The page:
We all had bikes, of course, so transportation was up to us. I still remember riding six miles along city streets to a certain little market because they were the only store that sold Now and Laters for a penny. Naturally, we ate them all Now. And we were towing a wagon full of returnable bottles with which to pay for them. If we’d scored a big pop bottle cache, outside the Home for Obese Orphans, say, we’d toss in a few Nutty Buddies.

We’d strap fishing rods to our bikes and head down to the pond to harass bluegills. We’d build jump ramps out of scrap plywood and see how many trash cans we could clear on our bikes. We’d have races. We’d ride to the edge of the woods and tramp around all day, scouting for a good tree in which to build our tree fort. Or we’d go the other direction, and dig out huge pits in the forest turf, making elaborate underground forts where we’d hang out and plot a water balloon assault on another crew.

We didn’t have schedules, pick-up times, or any of the modern manifestations of hand-wringing and worry. When we got hungry, we’d simply descend on the nearest kid’s house and his mom would feed us baloney-and-potato-chip sandwiches on white bread. We’d suck down a few gallons of Hawaiian Punch, then mount up and ride off to our next adventure.

Dinner was a bit more structured, as each kid would return home to prove to his family that he hadn’t drowned or had his eyeball shot out with a BB. After a hearty meal of meatloaf and canned green beans, we’d all congregate in the early evening as the streetlights came on, and continue to mess around until, one by one, we were summoned home by our mom’s plaintive warble drifting through the summer night as she called our name.

But now, in this era of registered sex offenders, meth whores, transients, weirdos, drummers, gang-bangers, gay-beaters, and just plain scary people, it’d be foolish to just let our kids be gone from can’t-see to can’t-see, even in Missoula.

Still, I think the pendulum has swung too far in the direction of ultra-scheduled, hyper-vigilant, super-healthy lifestyles created for our kids by the helicopter parents who leave absolutely no room for spontaneity or serendipity.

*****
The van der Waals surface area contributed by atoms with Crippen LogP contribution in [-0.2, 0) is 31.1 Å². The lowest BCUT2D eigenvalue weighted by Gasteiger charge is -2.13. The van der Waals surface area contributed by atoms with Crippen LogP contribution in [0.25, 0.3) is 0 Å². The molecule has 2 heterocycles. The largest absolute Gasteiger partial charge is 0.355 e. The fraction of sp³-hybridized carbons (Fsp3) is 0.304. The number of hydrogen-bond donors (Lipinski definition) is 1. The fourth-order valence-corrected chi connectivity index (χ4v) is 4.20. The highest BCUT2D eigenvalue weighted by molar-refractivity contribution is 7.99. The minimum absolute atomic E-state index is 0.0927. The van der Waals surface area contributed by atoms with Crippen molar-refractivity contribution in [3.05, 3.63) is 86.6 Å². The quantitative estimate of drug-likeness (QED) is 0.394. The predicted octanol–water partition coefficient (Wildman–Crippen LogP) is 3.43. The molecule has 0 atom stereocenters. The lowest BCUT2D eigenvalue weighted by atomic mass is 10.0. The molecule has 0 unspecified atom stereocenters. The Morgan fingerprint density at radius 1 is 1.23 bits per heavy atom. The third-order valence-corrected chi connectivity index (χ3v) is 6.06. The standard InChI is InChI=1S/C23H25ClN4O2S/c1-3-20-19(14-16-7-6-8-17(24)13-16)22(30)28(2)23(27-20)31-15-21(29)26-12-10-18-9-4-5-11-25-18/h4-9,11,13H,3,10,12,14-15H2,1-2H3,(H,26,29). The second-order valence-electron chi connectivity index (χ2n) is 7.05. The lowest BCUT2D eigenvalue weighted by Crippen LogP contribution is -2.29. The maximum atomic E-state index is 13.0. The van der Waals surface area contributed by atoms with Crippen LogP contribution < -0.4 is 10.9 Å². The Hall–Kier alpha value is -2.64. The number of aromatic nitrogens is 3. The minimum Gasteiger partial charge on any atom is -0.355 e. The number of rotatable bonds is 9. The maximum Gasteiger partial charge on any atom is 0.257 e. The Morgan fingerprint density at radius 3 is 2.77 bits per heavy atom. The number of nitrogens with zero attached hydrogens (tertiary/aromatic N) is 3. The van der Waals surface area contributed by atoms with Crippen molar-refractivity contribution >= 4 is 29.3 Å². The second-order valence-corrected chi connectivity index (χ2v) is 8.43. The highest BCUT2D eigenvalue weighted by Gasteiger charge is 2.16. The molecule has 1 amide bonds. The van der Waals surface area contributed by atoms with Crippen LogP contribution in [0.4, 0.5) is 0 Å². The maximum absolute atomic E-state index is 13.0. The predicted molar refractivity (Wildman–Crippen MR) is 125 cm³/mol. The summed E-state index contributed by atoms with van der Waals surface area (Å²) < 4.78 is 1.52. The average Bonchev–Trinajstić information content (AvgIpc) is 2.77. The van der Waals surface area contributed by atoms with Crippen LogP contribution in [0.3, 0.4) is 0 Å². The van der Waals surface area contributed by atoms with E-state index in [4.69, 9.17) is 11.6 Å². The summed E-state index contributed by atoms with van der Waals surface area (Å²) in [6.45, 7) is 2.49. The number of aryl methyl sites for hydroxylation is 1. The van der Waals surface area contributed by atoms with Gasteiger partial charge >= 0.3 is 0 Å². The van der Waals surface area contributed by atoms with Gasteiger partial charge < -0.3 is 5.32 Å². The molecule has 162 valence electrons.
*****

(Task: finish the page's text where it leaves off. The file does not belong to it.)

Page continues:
You know when kids have the most fun? When they achieve the most growth, make the best discoveries, experience the purest joy? When we leave them the hell alone.

So my revolution starts today. No more camps. No more play dates. It’s summertime, kids.

Get out there and start messing around.


Wanna laugh ’til your sides hurt? These ought to do the trick: Parenting Sucks. And I Love It., For Writing Inspiration, Head to Missoula’s Bark Park, and The Guitar That Saved My Soul.

   Check out all of Bob Wire’s posts in his blog archive.


Bob Wire is medicated and ready to rock.

Think of it as Gonzo meets Hee Haw: Missoula honky tonker Bob Wire holds forth on a unique life filled with music, parenthood, drinking, sports, working, marriage, drinking, and just navigating the twisted wreckage of American culture. Plus occasional grooming tips. Like the best humor, it’s not for everyone. Sometimes silly, sometimes surreal, sometimes savage, Bob Wire demands that you possess a good sense of humor and an open mind.

Bob Wire has written more than 500 humor columns for a regional website over the last five years, and his writing has appeared in the Missoulian, the Missoula Independent, Montana Magazine, and his own Bob Wire Has a Point Blog. He is a prolific songwriter, and has recorded three CDs of original material with his Montana band, the Magnificent Bastards. His previous band, the Fencemenders, was a popular fixture at area clubs. They were voted Best Local Band twice by the Missoula Independent readers poll. Bob was voted the Trail 103.3/Missoulian Entertainer of the Year in 2007.

You can hear his music on his website, or download it at iTunes, Amazon, and other online music providers. Follow @Bob_Wire on Twitter.